Carolina Sailing Club, Henderson, NC
A promising weather forecast attracted five Jets for another year of excellent racing on the Kerr Lake resevoir near Henderson, NC. Expert Jet organizer Barry Saunders decided to try something a little different with the group camping options this year, reserving a more private locale a few minutes from the state campground. Advantages: alchohol could be consumed without risk of arrest, no infiltrations of Thistle or Buccaneer sailors, plenty of space for tent pitching, private bathrooms. Disadvantages: party boats parking offshore blasting Barry Manilow until 2 a.m., no showers, $7 a pop to get into the state park. All things considered, the group determined that the move was a positive and are looking forward to the new accommodations going forward.
The fleet was puzzled in the parking lot on Saturday as the 5-10 kt forecast had turned into a sea state featuring white caps and upward pointing flags. In a scene so unreal that you would be hard pressed to find it in a movie scripts, Barry immediately triggered possible divorce proceedings by capsizing just 15 seconds after launch, sending crew and wife Susan into the warm waters of Kerr Lake. Good start to the day! Being the expert in capsize recovery, however, Barry recovered quickly and put down a cool 2nd place finish in race 1 to quell the hecklers. Lenny and Caswell Kern, campaigning #433 this year, were coming off some nice speed adjustments from the Irey and finished just behind Team Saunders. As a meteorologist who actually believed the weather forecast, Chris Hennon came prepared for the light air by unceremoniously dumping regular crew Kevin for daughter Olivia, who was last seen laying down some roll tacks with her 50 lb. skipper Cole at the Asheville regatta. They managed to get a great start and hang on for the win in race 1.
It seemed that the right side of the course exhibited a bit more pressure and most of the fleet tried to make it over there as the afternoon progressed. Sampson and crew Hager Rand (#977) nailed the start in Race 2, crossing Team Hennon with a few taunts thrown in. The fleet was pretty closely packed at the top mark, with the Janeways (#1115) up in the mix despite sailing with an aluminum mast so thick that hydraulics are required to bend it. Spinnaker runs, for those that dared, were lively. Fortunately, there were no dramatic shifts that would engender any broaching movements. By the second windward leg, 1129 moved out ahead and went into "loose cover" mode over 433, keeping enough distance to insure the win. Race 3 is pretty much a blur, as quads started to become painful from the long tacks up the course in the heavy breeze.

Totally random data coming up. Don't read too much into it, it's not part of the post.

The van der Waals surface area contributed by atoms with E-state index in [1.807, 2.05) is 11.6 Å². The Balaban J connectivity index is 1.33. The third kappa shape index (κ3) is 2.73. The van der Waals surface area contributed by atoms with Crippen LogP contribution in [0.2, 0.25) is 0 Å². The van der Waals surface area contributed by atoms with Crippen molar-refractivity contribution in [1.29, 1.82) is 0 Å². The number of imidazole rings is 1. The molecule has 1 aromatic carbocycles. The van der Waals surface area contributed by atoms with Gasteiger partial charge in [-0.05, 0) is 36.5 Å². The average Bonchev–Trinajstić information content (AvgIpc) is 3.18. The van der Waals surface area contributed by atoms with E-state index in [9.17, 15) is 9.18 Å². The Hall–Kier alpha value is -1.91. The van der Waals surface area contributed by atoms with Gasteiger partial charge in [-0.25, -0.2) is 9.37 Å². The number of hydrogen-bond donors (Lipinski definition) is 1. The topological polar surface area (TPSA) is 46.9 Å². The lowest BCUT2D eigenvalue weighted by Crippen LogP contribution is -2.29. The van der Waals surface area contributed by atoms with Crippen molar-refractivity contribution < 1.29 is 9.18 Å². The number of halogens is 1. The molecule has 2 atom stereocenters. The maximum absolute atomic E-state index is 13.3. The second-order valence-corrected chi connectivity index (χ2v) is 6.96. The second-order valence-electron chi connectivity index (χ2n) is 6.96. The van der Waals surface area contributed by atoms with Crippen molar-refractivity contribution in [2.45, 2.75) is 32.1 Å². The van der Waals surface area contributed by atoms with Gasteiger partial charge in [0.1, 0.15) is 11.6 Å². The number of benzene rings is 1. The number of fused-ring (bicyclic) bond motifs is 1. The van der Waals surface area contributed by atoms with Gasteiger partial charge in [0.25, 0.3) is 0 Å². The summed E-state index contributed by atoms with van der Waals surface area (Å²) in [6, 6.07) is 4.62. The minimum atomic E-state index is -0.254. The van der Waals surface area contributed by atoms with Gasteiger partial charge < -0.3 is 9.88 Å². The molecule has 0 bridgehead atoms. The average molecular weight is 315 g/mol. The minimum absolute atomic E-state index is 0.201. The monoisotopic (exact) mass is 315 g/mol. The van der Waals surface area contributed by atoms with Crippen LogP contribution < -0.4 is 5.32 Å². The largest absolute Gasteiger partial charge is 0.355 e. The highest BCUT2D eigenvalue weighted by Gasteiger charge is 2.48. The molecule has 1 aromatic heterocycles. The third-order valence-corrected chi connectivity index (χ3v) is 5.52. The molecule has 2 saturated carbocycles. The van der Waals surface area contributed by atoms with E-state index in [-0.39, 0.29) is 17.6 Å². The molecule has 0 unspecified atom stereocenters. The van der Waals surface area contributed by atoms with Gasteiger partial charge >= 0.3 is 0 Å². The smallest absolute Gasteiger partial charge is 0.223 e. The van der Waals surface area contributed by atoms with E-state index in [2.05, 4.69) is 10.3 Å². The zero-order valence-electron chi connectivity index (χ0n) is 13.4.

That night, there were drinks consumed and a complaint lodged. Lenny believed the 1.2 mile legs were "too short" and didn't provide enough time for his "next level tactics". The rest of the Jet crew thought he inhaled too much carbon monoxide from his sleeping in an enclosed trailer. Well, Lenny must have infiltrated the race committee, because the next day a new course was set which is believed to be the world record for Jet-14 course length. Near the starting line, a high powered telescope was required to locate the top mark, which was set somewhere near Myrtle Beach. With winds in the 12-18 kt range and puffs exceeding 20, each of the two races Sunday took over an hour, with about 40 minutes featuring quad-burning hiking. The downwind legs were no picnic either - one particularly strong puff lifted 1129 off the water and sent her on a 45-second plane ride about 40 yards past the leeward mark before she could get off the ride and pack her chute.
In the end, all agreed that the racing was fantastic. It was great to see the Jet fleet consistently out in front of other similarly handicapped boats in their start. We really do have a lot of good sailors that know how to handle the difficult conditions. I'd like to thank Olivia for giving me the best Father's Day gift a man could ask for - time with her on the water. Finally, get well Tom Grace - see you back on the water soon!
Chris Hennon (#483)
|1129||C. Hennon||O. Hennon||1||1||1||1||1||5|
|433||L. Wells||C. Kern||3||2||2||2||2||11|
|962||B. Saunders||S. Saunders||2||3||4||3||4||16|
|977||B. Sampson||H. Rand||4||4||3||4||3||18|
|1115||D. Janeway||R. Janeway||5||5||5||5||5||25|